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Gulp!

As Southern California gets drier, we're all going to have to swallow tougher water measures.

September 13, 2007

In the late summer of a bone-dry 2007, 2008 is already looking like another bad year for water supplies in Southern California. It's past time for Los Angeles to start paying attention.

Two weeks ago, a federal judge ruled that state and federal water projects must limit the pumping operations that move fresh water through the Sacramento-San Joaquin River Delta and into the southern part of the state -- all to protect the delta smelt, an endangered fish considered a bellwether for that region's fragile ecosystem. That may sound arcane, but it has serious everyday consequences. The water that flows through the delta serves 25 million people, providing more than a third of Southern California's supply. Officials estimate that the judge's ruling could cut off more than 30% of delta deliveries for at least a year.

Water districts from Silicon Valley to San Diego said they'd be squeezed next year, but most, like the Los Angeles Department of Water and Power, said they hadn't yet decided to impose mandatory restrictions on water use. The Metropolitan Water District, Southern California's water wholesaler, will determine later this year how much water the DWP, which got 70% of its water from the MWD this year, will receive in 2008. Officials at the DWP, in turn, will wait until this allocation is made before calling for mandatory restrictions, which might include tiered pricing (with households exceeding a certain level of use paying higher rates, on a sliding scale) and enforcement of existing conservation rules.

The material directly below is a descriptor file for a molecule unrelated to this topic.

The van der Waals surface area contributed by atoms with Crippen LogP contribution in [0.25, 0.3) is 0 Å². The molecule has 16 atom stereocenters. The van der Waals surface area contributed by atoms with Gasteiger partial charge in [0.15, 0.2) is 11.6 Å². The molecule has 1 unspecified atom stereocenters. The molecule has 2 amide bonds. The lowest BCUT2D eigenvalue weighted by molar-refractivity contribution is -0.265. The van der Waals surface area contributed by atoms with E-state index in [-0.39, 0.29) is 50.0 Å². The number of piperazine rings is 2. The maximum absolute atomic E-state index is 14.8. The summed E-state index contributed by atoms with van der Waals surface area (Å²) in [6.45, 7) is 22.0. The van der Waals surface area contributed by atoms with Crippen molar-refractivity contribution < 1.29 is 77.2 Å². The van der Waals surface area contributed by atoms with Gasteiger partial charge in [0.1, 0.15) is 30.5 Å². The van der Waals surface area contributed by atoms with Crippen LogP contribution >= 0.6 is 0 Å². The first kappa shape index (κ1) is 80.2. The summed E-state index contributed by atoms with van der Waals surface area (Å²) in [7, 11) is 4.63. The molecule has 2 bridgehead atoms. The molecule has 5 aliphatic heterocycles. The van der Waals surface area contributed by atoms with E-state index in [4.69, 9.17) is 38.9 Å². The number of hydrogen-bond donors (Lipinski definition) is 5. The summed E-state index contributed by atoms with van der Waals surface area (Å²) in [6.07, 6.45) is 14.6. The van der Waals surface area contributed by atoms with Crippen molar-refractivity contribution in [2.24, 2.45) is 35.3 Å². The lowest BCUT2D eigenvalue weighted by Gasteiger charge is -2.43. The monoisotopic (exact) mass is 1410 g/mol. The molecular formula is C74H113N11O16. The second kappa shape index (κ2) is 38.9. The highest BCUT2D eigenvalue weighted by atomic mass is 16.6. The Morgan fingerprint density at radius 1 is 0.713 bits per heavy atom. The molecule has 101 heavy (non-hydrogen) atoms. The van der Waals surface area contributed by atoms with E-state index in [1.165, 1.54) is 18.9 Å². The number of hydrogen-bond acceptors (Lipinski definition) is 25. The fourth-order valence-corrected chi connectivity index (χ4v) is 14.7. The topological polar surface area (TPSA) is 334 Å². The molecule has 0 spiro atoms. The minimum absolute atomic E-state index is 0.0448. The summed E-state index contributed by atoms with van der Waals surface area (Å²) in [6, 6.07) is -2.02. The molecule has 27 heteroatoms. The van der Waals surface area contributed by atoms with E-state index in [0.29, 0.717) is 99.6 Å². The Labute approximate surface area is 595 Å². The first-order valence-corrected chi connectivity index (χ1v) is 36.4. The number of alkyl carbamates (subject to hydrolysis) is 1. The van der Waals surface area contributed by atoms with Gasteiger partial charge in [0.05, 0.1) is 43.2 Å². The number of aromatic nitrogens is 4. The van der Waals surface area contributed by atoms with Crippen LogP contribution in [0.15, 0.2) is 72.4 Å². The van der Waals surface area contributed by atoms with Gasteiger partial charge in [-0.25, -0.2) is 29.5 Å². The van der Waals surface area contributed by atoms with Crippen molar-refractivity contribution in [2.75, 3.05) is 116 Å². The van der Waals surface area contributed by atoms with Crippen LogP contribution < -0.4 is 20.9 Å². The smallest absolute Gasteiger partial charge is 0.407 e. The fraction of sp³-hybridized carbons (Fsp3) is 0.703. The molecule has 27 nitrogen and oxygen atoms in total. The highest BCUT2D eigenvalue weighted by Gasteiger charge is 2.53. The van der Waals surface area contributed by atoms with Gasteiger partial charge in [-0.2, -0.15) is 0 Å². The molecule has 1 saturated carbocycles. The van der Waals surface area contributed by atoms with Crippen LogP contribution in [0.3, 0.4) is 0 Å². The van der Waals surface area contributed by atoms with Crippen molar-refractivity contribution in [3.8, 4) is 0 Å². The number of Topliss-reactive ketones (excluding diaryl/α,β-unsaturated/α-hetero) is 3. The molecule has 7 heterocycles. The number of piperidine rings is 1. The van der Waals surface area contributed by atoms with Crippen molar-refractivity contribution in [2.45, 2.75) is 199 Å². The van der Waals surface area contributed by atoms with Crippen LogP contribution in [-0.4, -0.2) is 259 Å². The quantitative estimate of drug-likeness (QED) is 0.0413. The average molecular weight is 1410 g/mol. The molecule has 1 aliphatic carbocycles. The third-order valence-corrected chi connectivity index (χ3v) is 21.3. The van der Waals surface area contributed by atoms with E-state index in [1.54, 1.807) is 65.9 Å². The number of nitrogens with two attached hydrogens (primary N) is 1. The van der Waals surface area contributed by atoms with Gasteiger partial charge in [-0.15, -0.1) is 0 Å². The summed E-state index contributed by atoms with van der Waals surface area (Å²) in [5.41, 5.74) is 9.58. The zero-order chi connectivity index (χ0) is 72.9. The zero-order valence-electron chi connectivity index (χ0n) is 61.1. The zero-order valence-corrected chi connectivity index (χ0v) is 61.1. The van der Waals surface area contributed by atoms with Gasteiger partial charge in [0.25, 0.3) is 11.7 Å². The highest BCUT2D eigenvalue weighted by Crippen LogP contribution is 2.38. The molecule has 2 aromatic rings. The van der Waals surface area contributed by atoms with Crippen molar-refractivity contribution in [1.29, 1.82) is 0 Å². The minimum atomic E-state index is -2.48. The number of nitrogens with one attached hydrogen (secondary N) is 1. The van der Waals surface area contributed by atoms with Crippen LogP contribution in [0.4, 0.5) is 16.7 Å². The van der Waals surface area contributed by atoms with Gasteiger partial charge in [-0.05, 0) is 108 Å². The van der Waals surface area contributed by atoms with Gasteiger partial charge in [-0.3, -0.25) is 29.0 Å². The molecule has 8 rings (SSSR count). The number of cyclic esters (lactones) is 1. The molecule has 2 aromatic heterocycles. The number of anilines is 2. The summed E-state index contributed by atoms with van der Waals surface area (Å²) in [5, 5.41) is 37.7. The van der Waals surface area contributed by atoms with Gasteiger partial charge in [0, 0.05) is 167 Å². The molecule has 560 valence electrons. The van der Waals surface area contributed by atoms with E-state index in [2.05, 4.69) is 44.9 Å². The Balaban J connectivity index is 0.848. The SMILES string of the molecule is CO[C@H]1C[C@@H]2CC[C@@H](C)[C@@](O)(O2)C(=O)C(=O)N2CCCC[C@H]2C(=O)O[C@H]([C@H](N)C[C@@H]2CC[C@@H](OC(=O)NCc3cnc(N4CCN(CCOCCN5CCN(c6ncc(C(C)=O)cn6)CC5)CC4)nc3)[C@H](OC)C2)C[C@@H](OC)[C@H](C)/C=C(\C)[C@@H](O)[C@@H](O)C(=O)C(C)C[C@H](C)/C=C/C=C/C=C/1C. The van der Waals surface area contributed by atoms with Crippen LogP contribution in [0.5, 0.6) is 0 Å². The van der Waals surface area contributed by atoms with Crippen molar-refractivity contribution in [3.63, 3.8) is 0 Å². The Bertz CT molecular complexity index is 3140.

It's great that Los Angeles has kept usage steady over the last 20 years; that the DWP is investing in local ground-, storm- and wastewater reclamation; that water agencies across the state are ramping up education campaigns; and that the MWD has done such a good job of building up reserves for non-rainy days. But given the profound uncertainties facing the state's water system, the choice to wait on mandatory restrictions is puzzling. As Mayor Antonio Villaraigosa reminded Angelenos in June when he called for (as yet unrealized) voluntary 10% reductions in water use, low local rainfall, diminished Sierra snowpacks and prolonged drought conditions on the Colorado River have combined to make this year L.A.'s driest ever. The effects of global warming on future water supplies are still unknown. And endangered species aren't the only threat to delta pumping: A breach in the region's unstable levees could shut down operations at any moment.

A more inspiring and productive response would capitalize on the sense of urgency and call on Los Angeles to do its part to address wider water woes now. Careful consideration of proposals to re-engineer the delta should be one part of the effort; serious dedication to conservation, another. Planners across the state should think twice before they allow development of lush suburbs or vast farmlands in hydrologically-challenged regions. All Californians will have to work for a water system that works for everyone.

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